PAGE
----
After employing an attacking 4-2-3-1 in consecutive matches, Algeria head coach Vahid Halilhodzic reverted to a 4-3-3 against Germany on Monday night. He first launched the counterattacking tactic versus Belgium in Algeria's opening fixture. On that day Les Fennecs struggled to transition out of a low block and threaten Belgium, but on Monday night they carried Halilhodzic's instructions out to a tee.
The game plan was to recover possession and fire through passes behind a relatively high German defensive line. Algeria attempted 63 long passes to Germany's 43. Most were low, drilled passes that nestled in behind the German centre-halves, causing pandemonium. In the first stages of the match Islam Slimani was beating Jerome Boateng and Per Mertesacker in quick transitions. Were it not for the sweeper-keeper antics of Manuel Neuer, Algeria might have notched an early lead.
Algeria also kept the ball much better than they did against Belgium and that helped. The North Africans nearly doubled the amount of shots and passes made and troubled Neuer much more than they did Belgium stopper Thibaut Courtois.
Same old errors haunt Algeria
In each of their four matches, Algeria have dropped physically and have struggled to defend crosses. Against Germany, both of those traits were woefully exposed. Warning shots were fired when Thomas Muller and Bastian Schweinsteiger both peppered Rais M'Bolhi's net with headed efforts. In the embryonic states of extra time, Andre Schurrle latched onto a Muller cross and back-heeled Germany into the lead.
For the remaining 30 minutes, Germany kept the ball masterfully as Algerian players had exhausted their depleted stores of energy. Only two more attempts were generated, and though one was converted, it was too little, too late for Halilhodzic's warriors.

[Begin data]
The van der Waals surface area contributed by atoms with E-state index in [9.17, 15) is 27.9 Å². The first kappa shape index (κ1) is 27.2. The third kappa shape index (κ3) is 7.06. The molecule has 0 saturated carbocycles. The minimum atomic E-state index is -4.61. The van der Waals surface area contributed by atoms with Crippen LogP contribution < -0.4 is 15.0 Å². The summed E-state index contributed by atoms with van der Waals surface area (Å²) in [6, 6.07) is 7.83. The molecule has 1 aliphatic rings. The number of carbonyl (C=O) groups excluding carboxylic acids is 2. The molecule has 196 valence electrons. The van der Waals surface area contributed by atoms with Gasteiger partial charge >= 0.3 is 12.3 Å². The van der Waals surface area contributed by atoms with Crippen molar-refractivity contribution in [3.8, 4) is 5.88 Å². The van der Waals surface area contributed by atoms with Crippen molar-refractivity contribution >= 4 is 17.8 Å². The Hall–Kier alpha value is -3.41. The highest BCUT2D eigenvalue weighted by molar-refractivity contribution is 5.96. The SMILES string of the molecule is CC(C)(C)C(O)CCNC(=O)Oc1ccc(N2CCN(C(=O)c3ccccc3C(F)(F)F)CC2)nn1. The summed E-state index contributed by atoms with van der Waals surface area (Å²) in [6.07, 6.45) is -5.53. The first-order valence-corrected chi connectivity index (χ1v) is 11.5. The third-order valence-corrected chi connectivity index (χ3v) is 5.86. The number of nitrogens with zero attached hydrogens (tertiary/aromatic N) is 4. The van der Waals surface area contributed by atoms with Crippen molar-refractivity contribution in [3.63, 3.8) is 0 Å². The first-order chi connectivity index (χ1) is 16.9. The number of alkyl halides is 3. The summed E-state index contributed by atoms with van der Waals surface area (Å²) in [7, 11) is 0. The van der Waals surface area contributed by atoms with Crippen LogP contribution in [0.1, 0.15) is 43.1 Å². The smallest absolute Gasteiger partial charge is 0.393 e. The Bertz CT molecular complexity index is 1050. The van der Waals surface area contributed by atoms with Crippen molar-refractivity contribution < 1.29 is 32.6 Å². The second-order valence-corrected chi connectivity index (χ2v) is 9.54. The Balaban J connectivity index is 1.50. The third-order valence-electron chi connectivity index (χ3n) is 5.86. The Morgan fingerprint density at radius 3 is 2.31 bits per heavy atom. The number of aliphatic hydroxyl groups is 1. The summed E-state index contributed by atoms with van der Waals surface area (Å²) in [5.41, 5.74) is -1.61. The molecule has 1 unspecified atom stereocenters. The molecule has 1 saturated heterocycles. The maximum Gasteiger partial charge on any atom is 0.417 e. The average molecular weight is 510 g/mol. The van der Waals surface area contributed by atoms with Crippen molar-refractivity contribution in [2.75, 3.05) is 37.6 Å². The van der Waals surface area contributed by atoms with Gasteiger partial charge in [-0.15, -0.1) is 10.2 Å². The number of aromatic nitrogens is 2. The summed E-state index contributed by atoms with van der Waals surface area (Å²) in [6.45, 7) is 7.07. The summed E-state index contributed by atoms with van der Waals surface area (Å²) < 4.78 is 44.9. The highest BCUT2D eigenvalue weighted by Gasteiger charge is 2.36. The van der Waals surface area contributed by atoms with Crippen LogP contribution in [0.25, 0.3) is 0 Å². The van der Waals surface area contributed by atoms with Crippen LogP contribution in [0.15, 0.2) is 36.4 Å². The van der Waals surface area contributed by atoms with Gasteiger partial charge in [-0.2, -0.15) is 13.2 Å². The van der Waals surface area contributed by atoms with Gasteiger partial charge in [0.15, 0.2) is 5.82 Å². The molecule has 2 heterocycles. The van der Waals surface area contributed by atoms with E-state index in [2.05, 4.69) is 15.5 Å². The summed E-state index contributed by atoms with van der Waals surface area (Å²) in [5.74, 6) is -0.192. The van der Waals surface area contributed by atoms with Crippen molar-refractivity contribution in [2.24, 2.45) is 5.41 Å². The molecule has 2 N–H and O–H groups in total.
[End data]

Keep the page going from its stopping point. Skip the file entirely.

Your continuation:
Magisterial Rais M'Bolhi
He has conceded seven goals in four matches, but M'Bolhi leaves Brazil with his head held high. Through the tournament the CSKA Sofia goalkeeper kept his side in contention as he frustrated each and every opponent Les Fennecs played. His miraculous saves were the necessary foundation for Algeria to progress as far as it did.
Against Germany, M'Bolhi made 10 saves -- more than any other keeper at these World Cup finals. He has now played six World Cup matches, and whether it was shutting out England four years ago, or thwarting every last effort against Germany on Monday night, he has never disappointed.
A move to a bigger European club is the next step for the man who was invited to trial at Manchester United in 2009. That trial was inconclusive, but if M'Bolhi continues to perform as he has on the international stage, his agent will be receiving plenty of phone calls. Though he has already written his name into Algerian footballing folklore, there is plenty more to come from the man Algerian fans have dubbed, "El Presidente."
Maher Mezahi is an Algerian football writer based in Canada. He is a North African football correspondent for Sandals For Goalposts and his work can be seen in The Telegraph, ESPN FC, French Football Weekly and Four Four Two magazine. You can follow him on Twitter @mezahimaher.